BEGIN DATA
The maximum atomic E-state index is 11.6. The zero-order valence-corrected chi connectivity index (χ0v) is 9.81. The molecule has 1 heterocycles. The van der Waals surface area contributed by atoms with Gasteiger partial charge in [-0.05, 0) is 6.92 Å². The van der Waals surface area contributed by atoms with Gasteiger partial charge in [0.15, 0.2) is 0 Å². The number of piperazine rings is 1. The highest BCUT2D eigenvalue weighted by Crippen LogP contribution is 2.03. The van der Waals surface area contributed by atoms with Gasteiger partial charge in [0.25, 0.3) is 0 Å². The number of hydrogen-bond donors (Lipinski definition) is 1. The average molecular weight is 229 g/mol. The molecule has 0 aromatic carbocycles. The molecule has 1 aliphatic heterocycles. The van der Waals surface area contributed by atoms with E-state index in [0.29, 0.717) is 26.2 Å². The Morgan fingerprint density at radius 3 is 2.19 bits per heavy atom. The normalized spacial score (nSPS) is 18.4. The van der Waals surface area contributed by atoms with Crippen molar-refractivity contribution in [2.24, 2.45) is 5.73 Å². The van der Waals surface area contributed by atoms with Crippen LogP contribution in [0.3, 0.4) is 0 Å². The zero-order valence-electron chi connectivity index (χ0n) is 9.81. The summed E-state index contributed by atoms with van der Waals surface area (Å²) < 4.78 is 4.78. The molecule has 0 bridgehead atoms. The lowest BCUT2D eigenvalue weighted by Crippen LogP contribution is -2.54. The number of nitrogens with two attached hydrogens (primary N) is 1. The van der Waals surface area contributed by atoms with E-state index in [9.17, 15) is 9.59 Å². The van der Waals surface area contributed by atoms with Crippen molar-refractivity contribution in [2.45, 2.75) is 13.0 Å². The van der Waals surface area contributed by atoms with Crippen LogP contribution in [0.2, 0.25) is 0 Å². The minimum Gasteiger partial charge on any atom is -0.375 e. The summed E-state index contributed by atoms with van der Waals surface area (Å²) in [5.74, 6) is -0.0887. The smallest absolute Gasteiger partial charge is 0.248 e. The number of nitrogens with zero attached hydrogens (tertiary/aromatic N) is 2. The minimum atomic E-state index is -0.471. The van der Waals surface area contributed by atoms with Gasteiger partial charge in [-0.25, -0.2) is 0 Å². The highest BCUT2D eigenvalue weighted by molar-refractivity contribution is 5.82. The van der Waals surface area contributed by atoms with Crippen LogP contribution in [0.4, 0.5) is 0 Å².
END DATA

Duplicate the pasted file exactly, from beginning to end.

The maximum atomic E-state index is 11.6. The zero-order valence-corrected chi connectivity index (χ0v) is 9.81. The molecule has 1 heterocycles. The van der Waals surface area contributed by atoms with Gasteiger partial charge in [-0.05, 0) is 6.92 Å². The van der Waals surface area contributed by atoms with Gasteiger partial charge in [0.15, 0.2) is 0 Å². The number of piperazine rings is 1. The highest BCUT2D eigenvalue weighted by Crippen LogP contribution is 2.03. The van der Waals surface area contributed by atoms with Gasteiger partial charge in [0.25, 0.3) is 0 Å². The number of hydrogen-bond donors (Lipinski definition) is 1. The average molecular weight is 229 g/mol. The molecule has 0 aromatic carbocycles. The molecule has 1 aliphatic heterocycles. The van der Waals surface area contributed by atoms with E-state index in [0.29, 0.717) is 26.2 Å². The Morgan fingerprint density at radius 3 is 2.19 bits per heavy atom. The normalized spacial score (nSPS) is 18.4. The van der Waals surface area contributed by atoms with Crippen molar-refractivity contribution in [2.24, 2.45) is 5.73 Å². The van der Waals surface area contributed by atoms with Crippen LogP contribution in [0.3, 0.4) is 0 Å². The zero-order valence-electron chi connectivity index (χ0n) is 9.81. The summed E-state index contributed by atoms with van der Waals surface area (Å²) < 4.78 is 4.78. The molecule has 0 bridgehead atoms. The lowest BCUT2D eigenvalue weighted by Crippen LogP contribution is -2.54. The number of nitrogens with two attached hydrogens (primary N) is 1. The van der Waals surface area contributed by atoms with E-state index in [9.17, 15) is 9.59 Å². The van der Waals surface area contributed by atoms with Crippen molar-refractivity contribution in [2.45, 2.75) is 13.0 Å². The van der Waals surface area contributed by atoms with Crippen LogP contribution in [0.2, 0.25) is 0 Å². The minimum Gasteiger partial charge on any atom is -0.375 e. The summed E-state index contributed by atoms with van der Waals surface area (Å²) in [5.74, 6) is -0.0887. The smallest absolute Gasteiger partial charge is 0.248 e. The number of nitrogens with zero attached hydrogens (tertiary/aromatic N) is 2. The minimum atomic E-state index is -0.471. The van der Waals surface area contributed by atoms with Gasteiger partial charge in [-0.25, -0.2) is 0 Å². The highest BCUT2D eigenvalue weighted by molar-refractivity contribution is 5.82. The van der Waals surface area contributed by atoms with Crippen LogP contribution in [0.4, 0.5) is 0 Å².